We had a snow storm approaching Minnesota last weekend and the day before I headed over to the bird feeders at Minnesota Valley National Wildlife Refuge to see if they were getting any Pine Siskins or Common Redpolls (surprisingly, no).
The feeders were incredibly active which is to be expected before a snow storm. I do enjoy watching a really active bird feeder with dozens of Black-capped Chickadees zipping to and fro, Northern Cardinals dotting the surrounding shrubs awaiting their approach and woodpeckers of all shapes and sizes jockeying for position on a skinny suet feeder. The rush hour like rush is comforting to me and has been since I was a kid. I could stare at it for hours.
Even though I wasn’t getting any of that hot winter finch action, I like to keep my digiscoping skills sharp and practiced on the finches. Then I noticed this House Finch has his eye on something and quit moving. I glanced around at the other finches…
This American Goldfinch almost cracked me up, it was frozen in mid bite on a black-oil sunflower. I even got video of the birds and you can clearly see this bird not moving, seed wedged firmly into place. I knew there had to be a hawk around somewhere, nothing else will make birds freeze like this.
After getting some video, I scanned the trees.
Sure enough I found an immature Sharp-shinned Hawk, the bird could see movement in the windows and flushed even though I was inside and it was high up in a tree outside. Incidentally, the above bird is an immature sharp-shinned that I digiscoped last winter in the exact same spot, but is not the the bird that caused all the finches to freeze in the video.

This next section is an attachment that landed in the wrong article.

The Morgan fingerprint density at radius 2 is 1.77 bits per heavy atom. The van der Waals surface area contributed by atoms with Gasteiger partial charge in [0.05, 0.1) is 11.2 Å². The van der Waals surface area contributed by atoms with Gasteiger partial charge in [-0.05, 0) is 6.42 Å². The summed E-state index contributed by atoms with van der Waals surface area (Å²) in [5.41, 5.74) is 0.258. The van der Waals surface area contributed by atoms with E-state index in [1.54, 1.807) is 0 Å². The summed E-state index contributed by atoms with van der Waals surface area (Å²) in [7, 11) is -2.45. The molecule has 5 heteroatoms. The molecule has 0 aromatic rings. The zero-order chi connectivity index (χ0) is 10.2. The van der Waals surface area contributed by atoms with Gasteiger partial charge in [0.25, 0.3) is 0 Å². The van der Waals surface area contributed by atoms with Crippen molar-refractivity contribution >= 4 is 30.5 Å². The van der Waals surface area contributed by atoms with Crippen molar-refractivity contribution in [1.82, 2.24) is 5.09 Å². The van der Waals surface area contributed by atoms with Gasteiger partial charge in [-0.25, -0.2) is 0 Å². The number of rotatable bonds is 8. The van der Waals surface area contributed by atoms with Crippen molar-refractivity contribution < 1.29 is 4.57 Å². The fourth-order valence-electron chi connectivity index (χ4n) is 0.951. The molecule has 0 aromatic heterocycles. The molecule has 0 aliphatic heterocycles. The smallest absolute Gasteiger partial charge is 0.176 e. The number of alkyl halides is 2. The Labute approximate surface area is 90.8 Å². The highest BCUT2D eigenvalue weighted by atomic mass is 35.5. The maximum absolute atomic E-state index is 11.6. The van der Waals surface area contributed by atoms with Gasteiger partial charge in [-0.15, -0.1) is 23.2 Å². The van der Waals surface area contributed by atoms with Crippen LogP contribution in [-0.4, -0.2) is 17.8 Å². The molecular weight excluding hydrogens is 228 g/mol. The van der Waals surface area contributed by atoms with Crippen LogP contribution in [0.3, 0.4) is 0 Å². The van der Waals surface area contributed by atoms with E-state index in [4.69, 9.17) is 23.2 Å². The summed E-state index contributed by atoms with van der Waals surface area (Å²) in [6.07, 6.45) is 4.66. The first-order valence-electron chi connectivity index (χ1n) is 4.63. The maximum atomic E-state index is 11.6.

Accipiters like sharpies and Cooper’s Hawks are very ADHD in their behavior and when they see movement, they go for it. I think smaller birds learn this over time and experienced birds freeze at the feeders and keep an eye on the hawk to prevent being eaten.
Also, for those who enjoy digiscoping, all of the images and video in this post were taken using my Swarovski spotting scope and iPhone.
Sharon Stiteler was given a Peterson Field Guide to Birds when she was seven years old and snapped. She loves birds - it’s just the way she’s wired. Since 1997, she has made it her goal to get paid to go birding. She runs the popular birding blog, Birdchick.com, and has been in The Wall Street Journal, The New York Times, and on NBC Nightly News as well as making regular appearances on Twin Cities’ TV and radio stations. She’s a professional speaker and story-teller and her writing can be found in several publications including WildBird Magazine, Outdoor News, and Birding Business. She wrote the books 1001 Secrets Every Birder Should Know, Disapproving Rabbits and City Birds/Country Birds. When she’s not digiscoping, tweeting or banding birds, she’s a part-time park ranger and award-winning beekeeper.
Tom’s 2018 Year List – 806
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